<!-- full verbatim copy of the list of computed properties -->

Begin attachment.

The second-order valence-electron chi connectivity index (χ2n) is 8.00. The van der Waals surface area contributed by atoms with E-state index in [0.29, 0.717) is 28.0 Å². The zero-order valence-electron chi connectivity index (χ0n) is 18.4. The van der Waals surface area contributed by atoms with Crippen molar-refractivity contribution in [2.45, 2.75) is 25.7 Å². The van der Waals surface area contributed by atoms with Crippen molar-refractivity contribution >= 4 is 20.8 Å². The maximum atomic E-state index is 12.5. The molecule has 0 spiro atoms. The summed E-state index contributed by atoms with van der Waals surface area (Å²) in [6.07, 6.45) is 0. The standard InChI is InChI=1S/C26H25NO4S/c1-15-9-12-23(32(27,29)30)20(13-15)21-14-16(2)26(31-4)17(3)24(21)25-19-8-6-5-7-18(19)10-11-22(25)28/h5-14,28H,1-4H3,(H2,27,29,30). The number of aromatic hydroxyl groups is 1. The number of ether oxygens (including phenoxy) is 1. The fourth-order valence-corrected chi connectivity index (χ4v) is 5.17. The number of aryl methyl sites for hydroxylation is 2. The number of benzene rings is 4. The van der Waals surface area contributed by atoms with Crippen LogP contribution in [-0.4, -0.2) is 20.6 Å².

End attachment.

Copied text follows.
The second-order valence-electron chi connectivity index (χ2n) is 8.00. The van der Waals surface area contributed by atoms with E-state index in [0.29, 0.717) is 28.0 Å². The zero-order valence-electron chi connectivity index (χ0n) is 18.4. The van der Waals surface area contributed by atoms with Crippen molar-refractivity contribution in [2.45, 2.75) is 25.7 Å². The van der Waals surface area contributed by atoms with Crippen molar-refractivity contribution >= 4 is 20.8 Å². The maximum atomic E-state index is 12.5. The molecule has 0 spiro atoms. The summed E-state index contributed by atoms with van der Waals surface area (Å²) in [6.07, 6.45) is 0. The standard InChI is InChI=1S/C26H25NO4S/c1-15-9-12-23(32(27,29)30)20(13-15)21-14-16(2)26(31-4)17(3)24(21)25-19-8-6-5-7-18(19)10-11-22(25)28/h5-14,28H,1-4H3,(H2,27,29,30). The number of aromatic hydroxyl groups is 1. The number of ether oxygens (including phenoxy) is 1. The fourth-order valence-corrected chi connectivity index (χ4v) is 5.17. The number of aryl methyl sites for hydroxylation is 2. The number of benzene rings is 4. The van der Waals surface area contributed by atoms with Crippen LogP contribution in [-0.4, -0.2) is 20.6 Å².